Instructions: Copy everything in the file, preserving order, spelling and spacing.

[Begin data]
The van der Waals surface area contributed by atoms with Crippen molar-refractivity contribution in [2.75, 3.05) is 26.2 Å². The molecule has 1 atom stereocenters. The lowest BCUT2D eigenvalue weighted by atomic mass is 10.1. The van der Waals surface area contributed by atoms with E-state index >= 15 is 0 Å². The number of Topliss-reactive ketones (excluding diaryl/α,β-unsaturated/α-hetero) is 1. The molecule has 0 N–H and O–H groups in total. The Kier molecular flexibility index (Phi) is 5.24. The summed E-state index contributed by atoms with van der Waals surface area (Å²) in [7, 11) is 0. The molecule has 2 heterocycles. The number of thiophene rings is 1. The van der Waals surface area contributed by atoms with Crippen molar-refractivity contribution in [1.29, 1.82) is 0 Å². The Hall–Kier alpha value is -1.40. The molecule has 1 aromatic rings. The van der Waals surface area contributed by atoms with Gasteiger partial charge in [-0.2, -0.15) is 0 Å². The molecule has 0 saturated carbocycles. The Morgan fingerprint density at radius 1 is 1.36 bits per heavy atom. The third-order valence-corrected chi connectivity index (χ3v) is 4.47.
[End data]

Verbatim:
The van der Waals surface area contributed by atoms with Crippen molar-refractivity contribution in [2.75, 3.05) is 26.2 Å². The molecule has 1 atom stereocenters. The lowest BCUT2D eigenvalue weighted by atomic mass is 10.1. The van der Waals surface area contributed by atoms with E-state index >= 15 is 0 Å². The number of Topliss-reactive ketones (excluding diaryl/α,β-unsaturated/α-hetero) is 1. The molecule has 0 N–H and O–H groups in total. The Kier molecular flexibility index (Phi) is 5.24. The summed E-state index contributed by atoms with van der Waals surface area (Å²) in [7, 11) is 0. The molecule has 2 heterocycles. The number of thiophene rings is 1. The van der Waals surface area contributed by atoms with Crippen molar-refractivity contribution in [1.29, 1.82) is 0 Å². The Hall–Kier alpha value is -1.40. The molecule has 1 aromatic rings. The van der Waals surface area contributed by atoms with Gasteiger partial charge in [-0.2, -0.15) is 0 Å². The molecule has 0 saturated carbocycles. The Morgan fingerprint density at radius 1 is 1.36 bits per heavy atom. The third-order valence-corrected chi connectivity index (χ3v) is 4.47.